This Multichannel News article from 9 months ago, notes that 50Mbps was considered "table stakes" and likely would have ultimately included even higher capacity services.  At this time, speculation about a radical change in regulatory policy was rampant, and it is almost certain that some plans for additional fiber investment were put on hold.

We can see further evidence of the chilling effect of previous threats of price regulation in the FCC's tentative decision (in its Draft R&O) to affirmatively classify certain new competitive services (Ethernet over legacy cable facilities) as "private carriage."  In doing so, the FCC rejects the previous Commission's desire to classify--as a predicate to expanded price regulation--all BDS services as common carrier telecommunications services.  See Draft R&O, paras 253-273. This classification allows these new entrants to participate in the provision of fiber transport/wireless backhaul without being subject to legacy common carrier regulations, like the obligation to serve all customers on similar terms.    

Rationally Protecting Consumers

The measure of good economic regulation is that it works to limit market power where competition does not yet exist.  In 2002, AT&T (the CLEC) filed its Petition for Rulemaking because, after only two years, the Commission's 1999 Pricing Flexibility Order allowed widespread deregulation (throughout the entire MSA) on the thinnest of theoretical evidence ("collocation" in a small number of ILEC central offices.)

In the Draft R&O, the FCC fixes this problem in two critical ways.  First, it reduces the size of the geographic market over which deregulation is granted.  On average, the Commission shows that an MSA is about 7X larger than the county-wide market that the FCC proposes.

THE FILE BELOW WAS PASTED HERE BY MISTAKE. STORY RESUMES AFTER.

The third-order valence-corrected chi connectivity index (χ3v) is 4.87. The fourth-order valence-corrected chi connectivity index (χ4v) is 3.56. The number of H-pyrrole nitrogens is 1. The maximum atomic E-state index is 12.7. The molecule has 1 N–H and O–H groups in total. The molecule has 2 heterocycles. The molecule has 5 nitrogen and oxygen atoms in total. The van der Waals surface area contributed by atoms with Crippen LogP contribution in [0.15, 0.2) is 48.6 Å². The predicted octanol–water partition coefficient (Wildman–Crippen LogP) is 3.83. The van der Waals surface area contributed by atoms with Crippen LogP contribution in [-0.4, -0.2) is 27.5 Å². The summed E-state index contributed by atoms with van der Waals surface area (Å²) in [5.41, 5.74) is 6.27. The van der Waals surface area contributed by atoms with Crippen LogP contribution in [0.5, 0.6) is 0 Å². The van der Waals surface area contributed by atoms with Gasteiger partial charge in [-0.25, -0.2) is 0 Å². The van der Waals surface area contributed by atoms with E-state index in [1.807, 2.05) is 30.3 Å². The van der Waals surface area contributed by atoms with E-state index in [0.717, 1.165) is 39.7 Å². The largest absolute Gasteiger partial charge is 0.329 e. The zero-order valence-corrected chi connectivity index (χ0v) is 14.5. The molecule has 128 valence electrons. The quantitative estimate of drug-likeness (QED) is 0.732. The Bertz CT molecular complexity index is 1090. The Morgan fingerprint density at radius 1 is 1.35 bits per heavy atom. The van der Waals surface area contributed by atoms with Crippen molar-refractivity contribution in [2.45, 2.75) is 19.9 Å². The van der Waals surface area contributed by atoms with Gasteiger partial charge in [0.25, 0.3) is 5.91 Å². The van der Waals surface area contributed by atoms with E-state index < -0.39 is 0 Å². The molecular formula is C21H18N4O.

Second, the FCC demands real-world proof that effective competition exists in the county, before granting deregulation.  At least 50% of the locations in the county that use BDS must be within a half mile of a competitive network, or at least 75% of the census blocks in the county must be served by mass-market cable broadband service.  

The Commission estimates that, under present market conditions, most of the 3,100 counties in its initial market test computation (about 63%) will be considered "competitive," and deregulated entirely.  See Draft R&O, para 146.  Customers still in "non-competitive" counties, however, will now be even better protected by regulation, because the FCC re-imposed the dormant-since-2003 "productivity factor," which allows customers to benefit (in the form of lower rates) from expected ILEC cost declines. See Draft R&O, paras 190-248.

All Things Considered . . .

Chairman Pai deserves a lot of credit for coming close to the ideal of intelligent regulation: rules that are applied on a granular basis where needed, and eliminated entirely in those product/geographic markets where competition is sufficient to provide a superior result than regulation.  Not everyone will like the FCC's approach, but, it efficiently solves the problem identified by AT&T in 2002--and late is better than never.